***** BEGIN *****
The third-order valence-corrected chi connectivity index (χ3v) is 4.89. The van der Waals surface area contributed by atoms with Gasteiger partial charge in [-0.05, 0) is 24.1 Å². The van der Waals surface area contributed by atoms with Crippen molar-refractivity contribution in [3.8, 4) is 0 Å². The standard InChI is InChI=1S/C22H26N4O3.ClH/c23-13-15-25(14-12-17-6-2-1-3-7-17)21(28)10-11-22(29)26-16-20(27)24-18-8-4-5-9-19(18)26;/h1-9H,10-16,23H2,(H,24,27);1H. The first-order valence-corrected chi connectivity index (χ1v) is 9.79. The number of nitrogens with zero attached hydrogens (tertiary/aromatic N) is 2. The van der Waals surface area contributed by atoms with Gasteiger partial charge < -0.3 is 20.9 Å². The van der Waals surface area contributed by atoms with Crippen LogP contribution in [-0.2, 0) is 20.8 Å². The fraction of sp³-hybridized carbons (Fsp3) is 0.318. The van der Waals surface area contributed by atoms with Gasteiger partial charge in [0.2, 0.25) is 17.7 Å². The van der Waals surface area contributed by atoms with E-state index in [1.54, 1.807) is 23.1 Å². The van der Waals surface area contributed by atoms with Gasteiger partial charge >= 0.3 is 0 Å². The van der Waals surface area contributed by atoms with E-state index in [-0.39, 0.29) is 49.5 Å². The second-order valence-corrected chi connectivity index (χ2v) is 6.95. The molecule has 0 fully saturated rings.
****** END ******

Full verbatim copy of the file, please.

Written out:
The third-order valence-corrected chi connectivity index (χ3v) is 4.89. The van der Waals surface area contributed by atoms with Gasteiger partial charge in [-0.05, 0) is 24.1 Å². The van der Waals surface area contributed by atoms with Crippen molar-refractivity contribution in [3.8, 4) is 0 Å². The standard InChI is InChI=1S/C22H26N4O3.ClH/c23-13-15-25(14-12-17-6-2-1-3-7-17)21(28)10-11-22(29)26-16-20(27)24-18-8-4-5-9-19(18)26;/h1-9H,10-16,23H2,(H,24,27);1H. The first-order valence-corrected chi connectivity index (χ1v) is 9.79. The number of nitrogens with zero attached hydrogens (tertiary/aromatic N) is 2. The van der Waals surface area contributed by atoms with Gasteiger partial charge < -0.3 is 20.9 Å². The van der Waals surface area contributed by atoms with Crippen LogP contribution in [-0.2, 0) is 20.8 Å². The fraction of sp³-hybridized carbons (Fsp3) is 0.318. The van der Waals surface area contributed by atoms with Gasteiger partial charge in [0.2, 0.25) is 17.7 Å². The van der Waals surface area contributed by atoms with E-state index in [1.54, 1.807) is 23.1 Å². The van der Waals surface area contributed by atoms with Gasteiger partial charge >= 0.3 is 0 Å². The van der Waals surface area contributed by atoms with E-state index in [-0.39, 0.29) is 49.5 Å². The second-order valence-corrected chi connectivity index (χ2v) is 6.95. The molecule has 0 fully saturated rings.